Go-round: Many rodeos have more than one round of competition; each is called a go-round, and all cowboys entered in that rodeo compete in each go-round unless there is a semi-final, final or progressive round
Hazer: in steer wrestling, the cowboy who rides on the right side of the steer from the contestant to make sure the steer runs straight
Header/heeler: the two partners in team roping – the header throws the first rope, over the animal’s head or horns, and the heeler throws the second rope to catch both the steer’s hind legs; roping one leg results in a five-second penalty
Hooey: the knot that a cowboy uses to finish tying the calf’s legs together in tie-down roping
Hung up: when a bull rider or bareback rider cannot remove his hand from the rope or handle before he dismounts or is thrown off the bull’s or horse’s back,
Left (or right) delivery: many bucking animals prefer to stand in the chute facing a particular direction, so they can leave the chute in the direction they prefer
Mark out: in the bareback and saddle bronc riding, a cowboy’s feet must be above the point of the horse’s shoulders when the horse’s front feet hit the ground – if so, he “marked the horse out,” but if not, he “missed him out” and the ride is disqualified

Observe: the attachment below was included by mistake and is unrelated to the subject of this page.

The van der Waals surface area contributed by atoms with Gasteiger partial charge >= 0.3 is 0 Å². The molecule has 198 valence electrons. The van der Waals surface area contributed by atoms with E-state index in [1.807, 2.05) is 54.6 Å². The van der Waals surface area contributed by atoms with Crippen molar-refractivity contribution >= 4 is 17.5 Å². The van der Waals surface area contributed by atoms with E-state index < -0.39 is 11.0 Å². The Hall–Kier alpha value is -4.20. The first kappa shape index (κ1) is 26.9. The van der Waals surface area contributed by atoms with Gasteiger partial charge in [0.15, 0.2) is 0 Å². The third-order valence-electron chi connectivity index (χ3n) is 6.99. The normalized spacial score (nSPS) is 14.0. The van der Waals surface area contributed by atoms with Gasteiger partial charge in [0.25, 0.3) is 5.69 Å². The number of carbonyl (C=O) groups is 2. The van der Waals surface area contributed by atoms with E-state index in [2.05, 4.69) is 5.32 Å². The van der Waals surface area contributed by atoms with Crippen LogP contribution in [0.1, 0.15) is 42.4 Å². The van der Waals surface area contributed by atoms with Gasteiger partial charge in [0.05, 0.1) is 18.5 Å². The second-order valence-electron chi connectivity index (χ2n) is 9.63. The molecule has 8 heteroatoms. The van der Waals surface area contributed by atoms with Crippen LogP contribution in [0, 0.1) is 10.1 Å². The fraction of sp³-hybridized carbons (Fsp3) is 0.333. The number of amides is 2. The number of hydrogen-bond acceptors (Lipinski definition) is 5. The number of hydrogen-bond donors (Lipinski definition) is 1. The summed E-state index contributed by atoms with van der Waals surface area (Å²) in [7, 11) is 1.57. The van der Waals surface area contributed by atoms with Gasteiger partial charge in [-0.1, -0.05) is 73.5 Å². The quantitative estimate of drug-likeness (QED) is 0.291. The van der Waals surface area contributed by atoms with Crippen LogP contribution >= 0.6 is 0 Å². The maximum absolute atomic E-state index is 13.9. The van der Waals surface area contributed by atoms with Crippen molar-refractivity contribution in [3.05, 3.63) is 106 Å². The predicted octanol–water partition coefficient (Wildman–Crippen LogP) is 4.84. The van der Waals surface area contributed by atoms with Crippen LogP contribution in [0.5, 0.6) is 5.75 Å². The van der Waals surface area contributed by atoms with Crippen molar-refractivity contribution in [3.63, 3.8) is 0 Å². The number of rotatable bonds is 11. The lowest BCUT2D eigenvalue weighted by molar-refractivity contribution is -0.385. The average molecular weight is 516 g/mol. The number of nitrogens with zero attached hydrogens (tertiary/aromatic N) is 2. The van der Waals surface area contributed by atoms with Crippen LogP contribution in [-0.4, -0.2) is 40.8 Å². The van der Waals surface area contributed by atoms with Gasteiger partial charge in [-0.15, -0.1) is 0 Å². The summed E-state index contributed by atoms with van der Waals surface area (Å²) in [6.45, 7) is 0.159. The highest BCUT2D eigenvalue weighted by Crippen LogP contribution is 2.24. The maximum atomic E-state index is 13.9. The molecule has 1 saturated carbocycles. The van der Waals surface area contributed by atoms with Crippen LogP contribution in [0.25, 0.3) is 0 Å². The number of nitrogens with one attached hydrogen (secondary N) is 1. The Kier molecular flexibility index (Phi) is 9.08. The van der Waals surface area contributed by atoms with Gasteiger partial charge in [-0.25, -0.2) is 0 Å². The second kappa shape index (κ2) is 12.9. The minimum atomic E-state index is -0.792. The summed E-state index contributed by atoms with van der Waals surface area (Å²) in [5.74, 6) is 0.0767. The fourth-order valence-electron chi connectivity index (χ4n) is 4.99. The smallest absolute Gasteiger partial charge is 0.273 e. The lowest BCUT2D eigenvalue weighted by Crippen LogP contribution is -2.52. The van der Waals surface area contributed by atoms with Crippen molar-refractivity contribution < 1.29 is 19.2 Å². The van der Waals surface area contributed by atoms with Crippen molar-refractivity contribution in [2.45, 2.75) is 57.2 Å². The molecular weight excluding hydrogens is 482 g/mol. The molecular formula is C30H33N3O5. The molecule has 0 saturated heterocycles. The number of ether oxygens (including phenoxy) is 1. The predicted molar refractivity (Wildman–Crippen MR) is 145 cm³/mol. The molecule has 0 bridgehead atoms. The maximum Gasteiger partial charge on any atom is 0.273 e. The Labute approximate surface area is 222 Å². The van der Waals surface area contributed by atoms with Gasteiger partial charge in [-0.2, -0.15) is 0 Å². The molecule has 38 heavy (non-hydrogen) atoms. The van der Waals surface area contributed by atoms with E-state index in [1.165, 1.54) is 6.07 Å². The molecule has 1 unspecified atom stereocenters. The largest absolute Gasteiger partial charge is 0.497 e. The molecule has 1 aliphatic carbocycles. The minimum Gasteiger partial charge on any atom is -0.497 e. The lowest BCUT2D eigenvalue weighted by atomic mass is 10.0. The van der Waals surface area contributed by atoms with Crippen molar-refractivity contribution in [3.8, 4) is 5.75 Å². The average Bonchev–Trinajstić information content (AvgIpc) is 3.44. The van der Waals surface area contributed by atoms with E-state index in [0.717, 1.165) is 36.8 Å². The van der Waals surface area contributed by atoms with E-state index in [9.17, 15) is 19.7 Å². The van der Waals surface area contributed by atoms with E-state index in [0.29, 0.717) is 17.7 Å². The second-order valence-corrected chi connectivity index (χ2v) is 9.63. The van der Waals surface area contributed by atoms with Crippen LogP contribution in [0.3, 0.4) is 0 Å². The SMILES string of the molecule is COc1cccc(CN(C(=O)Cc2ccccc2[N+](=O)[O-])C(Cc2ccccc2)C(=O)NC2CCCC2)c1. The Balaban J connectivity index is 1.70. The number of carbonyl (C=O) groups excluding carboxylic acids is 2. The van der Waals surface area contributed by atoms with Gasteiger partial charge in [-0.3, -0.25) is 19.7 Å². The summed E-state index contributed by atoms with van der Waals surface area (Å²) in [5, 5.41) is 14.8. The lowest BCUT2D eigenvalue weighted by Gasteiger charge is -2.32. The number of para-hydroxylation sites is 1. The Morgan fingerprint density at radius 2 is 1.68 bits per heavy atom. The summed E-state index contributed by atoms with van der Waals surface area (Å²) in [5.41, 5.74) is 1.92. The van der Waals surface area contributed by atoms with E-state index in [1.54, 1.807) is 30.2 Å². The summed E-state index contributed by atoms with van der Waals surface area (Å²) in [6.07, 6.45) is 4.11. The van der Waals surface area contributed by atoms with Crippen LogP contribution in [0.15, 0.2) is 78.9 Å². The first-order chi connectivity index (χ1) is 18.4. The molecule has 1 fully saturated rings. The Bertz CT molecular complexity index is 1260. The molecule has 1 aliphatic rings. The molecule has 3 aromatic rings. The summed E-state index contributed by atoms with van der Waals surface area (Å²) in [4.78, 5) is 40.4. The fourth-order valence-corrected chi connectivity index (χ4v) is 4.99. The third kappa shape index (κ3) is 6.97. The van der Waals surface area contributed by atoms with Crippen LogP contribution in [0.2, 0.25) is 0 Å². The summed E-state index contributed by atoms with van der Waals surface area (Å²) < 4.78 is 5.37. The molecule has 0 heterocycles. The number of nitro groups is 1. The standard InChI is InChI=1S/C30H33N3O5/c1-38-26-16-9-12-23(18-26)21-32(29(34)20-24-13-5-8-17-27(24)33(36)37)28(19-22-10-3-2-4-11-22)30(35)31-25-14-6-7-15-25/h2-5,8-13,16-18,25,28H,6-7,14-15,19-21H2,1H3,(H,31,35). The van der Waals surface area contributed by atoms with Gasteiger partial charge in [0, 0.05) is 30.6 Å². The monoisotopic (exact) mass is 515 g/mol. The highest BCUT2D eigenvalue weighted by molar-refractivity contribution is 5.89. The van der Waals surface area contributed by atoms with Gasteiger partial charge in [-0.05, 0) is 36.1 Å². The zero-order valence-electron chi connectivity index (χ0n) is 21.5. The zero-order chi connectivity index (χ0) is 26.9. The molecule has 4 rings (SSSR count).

Piggin’ string: the small rope used to tie a calf or steer’s legs together
Pigtail: a piece of string attached to the barrier that breaks if a timed-event contestant’s horse exits the box too soon, not giving the calf or steer enough of a head start according to PRCA rules
Rank: an adjective of praise and respect used to describe especially challenging roughstock
Reride: if a cowboy’s score is affected by equipment failure or a horse or bull that doesn’t buck to performance specifications, the judges may offer the cowboy a clean-slate chance on a different horse or bull
Riggin’: a suitcase-style handhold customized to a rider’s grip and attached to a molded piece of leather that is cinched, with a pad, around the horse’s girth
Slack: excess entries at some rodeos may be scheduled for preliminary (slack) competition, usually before the rodeo opens to the public